Re-mapping transborder environmental governance: sovereign territory and the pacific salmon fishery
Zimmerman, Jackson Tyler
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Increasingly common conflicts over transboundary natural resources in a world characterized by growing interdependency raise important questions about the sovereignty of states and governance based on territoriality. The so-called "Salmon Wars" provide an ideal laboratory for the study of these geopolitical organizing principles. The "Salmon Wars" are comprised of a complex set of disputes among stakeholders in the U.S. states of Alaska, Washington, and Oregon and the Canadian province of British Columbia over the conservation and equitable distribution of diminishing wild Pacific salmon stocks. The environmental geography of the salmon has been deeply divided and fragmented by artificial territorial boundaries, resulting in a 'spatial mismatch' between the mobile, transborder resource and the agencies and institutions charged with managing that resource. This study first documents and then interprets the theoretical implications of transborder initiatives undertaken by nongovernmental organizations in response to the continued decline of salmon populations caused, in part, by the spatial mismatch. Special attention is paid to the activities of previously marginalized groups who have either been excluded from, or underrepresented in, policy-making processes, including indigenous peoples, small-scale family and community fishing interests and environmentalists.This research suggests that transborder efforts to improve the management and conservation of salmon are significantly limited by the political framework of territorial sovereignty that shapes the landscape of world governance. It thus supports the scholarship that suggests that sovereign territorial states, and the borders that define and encapsulate them, remain relevant in the geopolitics of the environment. Nevertheless, concrete action and a respatialized geographical imagination of resource management are beginning to pose a challenge to the traditional notions of sovereignty and territorially-based control of resources as new mappings, initiatives and networks that transcend borders encourage the transference of authority to entities other than the state. Territoriality is still a cornerstone of geopolitical authority, but it is becoming more multifaceted and complex.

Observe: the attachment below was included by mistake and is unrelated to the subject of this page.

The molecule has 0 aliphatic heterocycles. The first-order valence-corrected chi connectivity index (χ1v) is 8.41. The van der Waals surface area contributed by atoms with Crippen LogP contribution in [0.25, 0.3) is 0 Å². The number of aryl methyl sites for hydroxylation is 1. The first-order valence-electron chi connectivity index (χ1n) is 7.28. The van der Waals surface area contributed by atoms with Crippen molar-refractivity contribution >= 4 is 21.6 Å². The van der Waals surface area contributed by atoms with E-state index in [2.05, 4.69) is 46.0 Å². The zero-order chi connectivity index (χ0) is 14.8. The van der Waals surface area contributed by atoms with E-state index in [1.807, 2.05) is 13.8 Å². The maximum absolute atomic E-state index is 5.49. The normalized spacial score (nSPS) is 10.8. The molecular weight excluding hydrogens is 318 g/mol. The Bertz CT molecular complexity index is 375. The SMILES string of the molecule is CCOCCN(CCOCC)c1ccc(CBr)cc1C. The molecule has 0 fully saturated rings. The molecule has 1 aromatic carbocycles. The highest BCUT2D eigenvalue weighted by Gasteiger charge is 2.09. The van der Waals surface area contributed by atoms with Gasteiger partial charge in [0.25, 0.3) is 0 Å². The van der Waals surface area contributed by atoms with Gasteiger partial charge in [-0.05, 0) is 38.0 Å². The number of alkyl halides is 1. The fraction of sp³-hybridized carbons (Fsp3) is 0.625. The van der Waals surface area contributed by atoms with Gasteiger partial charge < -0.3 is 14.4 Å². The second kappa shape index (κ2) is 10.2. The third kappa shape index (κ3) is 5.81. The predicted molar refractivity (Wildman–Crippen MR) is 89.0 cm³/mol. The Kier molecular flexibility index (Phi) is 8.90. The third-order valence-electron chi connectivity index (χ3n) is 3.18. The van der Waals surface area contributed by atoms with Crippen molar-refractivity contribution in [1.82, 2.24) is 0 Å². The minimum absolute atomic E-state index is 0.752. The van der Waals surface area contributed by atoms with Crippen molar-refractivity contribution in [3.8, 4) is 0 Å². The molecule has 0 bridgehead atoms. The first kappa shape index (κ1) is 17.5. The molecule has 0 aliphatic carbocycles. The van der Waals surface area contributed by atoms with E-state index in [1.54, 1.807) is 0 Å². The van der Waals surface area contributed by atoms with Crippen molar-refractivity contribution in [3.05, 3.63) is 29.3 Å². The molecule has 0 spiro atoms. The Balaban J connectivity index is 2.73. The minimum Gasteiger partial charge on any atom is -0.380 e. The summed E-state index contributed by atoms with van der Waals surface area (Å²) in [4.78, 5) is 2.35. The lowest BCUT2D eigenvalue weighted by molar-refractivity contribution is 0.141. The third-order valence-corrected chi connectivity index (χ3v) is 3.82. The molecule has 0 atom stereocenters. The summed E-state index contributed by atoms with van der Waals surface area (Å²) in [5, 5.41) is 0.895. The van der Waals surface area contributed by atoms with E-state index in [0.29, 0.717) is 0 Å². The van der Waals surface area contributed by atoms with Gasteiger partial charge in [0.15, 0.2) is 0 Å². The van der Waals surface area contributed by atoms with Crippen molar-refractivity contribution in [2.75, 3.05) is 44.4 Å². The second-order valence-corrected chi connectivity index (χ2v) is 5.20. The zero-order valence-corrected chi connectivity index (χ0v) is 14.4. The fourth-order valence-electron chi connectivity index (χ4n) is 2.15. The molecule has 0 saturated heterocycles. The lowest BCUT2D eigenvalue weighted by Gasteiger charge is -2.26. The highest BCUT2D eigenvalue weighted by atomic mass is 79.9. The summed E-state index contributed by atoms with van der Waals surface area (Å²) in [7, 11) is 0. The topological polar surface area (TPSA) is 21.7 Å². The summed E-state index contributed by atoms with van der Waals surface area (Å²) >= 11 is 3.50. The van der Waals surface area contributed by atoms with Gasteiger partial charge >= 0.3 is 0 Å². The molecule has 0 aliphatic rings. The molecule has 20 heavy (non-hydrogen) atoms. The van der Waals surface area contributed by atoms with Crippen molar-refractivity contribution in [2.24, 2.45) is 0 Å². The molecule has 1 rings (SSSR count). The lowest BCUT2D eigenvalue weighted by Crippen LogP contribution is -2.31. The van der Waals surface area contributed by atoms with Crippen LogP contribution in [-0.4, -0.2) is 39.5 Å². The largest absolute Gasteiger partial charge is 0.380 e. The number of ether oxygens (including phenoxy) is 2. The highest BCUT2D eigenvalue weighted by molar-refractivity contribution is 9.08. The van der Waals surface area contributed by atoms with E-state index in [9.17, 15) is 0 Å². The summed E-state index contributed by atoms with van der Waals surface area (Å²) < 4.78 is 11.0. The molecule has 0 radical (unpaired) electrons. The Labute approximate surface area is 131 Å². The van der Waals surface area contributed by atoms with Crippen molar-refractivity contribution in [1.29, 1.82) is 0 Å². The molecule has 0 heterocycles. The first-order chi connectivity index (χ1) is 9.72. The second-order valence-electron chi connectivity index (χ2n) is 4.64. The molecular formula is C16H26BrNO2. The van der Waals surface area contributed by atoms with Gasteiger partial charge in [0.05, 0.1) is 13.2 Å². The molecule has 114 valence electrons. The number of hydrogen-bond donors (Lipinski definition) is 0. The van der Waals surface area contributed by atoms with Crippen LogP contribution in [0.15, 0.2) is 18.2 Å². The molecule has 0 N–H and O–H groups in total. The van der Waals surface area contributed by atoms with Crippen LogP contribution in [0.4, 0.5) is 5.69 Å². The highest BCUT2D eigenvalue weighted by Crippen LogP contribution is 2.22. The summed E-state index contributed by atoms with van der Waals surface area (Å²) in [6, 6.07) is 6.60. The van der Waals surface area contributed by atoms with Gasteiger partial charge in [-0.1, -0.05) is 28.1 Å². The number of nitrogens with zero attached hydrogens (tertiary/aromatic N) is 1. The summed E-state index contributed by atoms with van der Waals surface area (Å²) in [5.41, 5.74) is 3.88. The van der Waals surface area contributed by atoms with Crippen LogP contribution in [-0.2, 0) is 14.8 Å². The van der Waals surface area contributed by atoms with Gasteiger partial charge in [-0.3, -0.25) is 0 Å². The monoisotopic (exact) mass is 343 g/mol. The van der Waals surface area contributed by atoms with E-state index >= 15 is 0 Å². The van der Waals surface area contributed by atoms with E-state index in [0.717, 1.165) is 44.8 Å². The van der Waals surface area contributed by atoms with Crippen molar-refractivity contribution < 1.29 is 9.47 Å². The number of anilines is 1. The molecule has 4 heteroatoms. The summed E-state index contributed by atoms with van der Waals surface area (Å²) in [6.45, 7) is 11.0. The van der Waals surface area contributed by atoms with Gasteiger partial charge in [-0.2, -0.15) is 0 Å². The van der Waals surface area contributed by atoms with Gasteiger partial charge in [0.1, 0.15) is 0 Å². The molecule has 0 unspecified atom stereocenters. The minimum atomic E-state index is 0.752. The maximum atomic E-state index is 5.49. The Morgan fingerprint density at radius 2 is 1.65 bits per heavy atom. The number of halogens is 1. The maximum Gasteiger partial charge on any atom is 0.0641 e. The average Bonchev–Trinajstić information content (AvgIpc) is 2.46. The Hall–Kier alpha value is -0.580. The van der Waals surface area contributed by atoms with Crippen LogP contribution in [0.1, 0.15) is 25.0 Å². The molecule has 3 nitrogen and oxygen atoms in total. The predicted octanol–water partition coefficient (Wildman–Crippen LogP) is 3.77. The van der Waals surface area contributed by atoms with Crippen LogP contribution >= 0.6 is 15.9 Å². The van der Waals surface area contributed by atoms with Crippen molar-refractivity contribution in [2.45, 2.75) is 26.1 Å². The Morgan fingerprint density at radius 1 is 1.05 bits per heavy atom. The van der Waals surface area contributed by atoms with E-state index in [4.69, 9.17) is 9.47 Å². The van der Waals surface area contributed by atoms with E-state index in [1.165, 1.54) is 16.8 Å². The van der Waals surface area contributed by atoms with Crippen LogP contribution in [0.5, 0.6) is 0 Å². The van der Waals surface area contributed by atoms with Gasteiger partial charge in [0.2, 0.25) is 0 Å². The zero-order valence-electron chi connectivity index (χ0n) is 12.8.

- Geography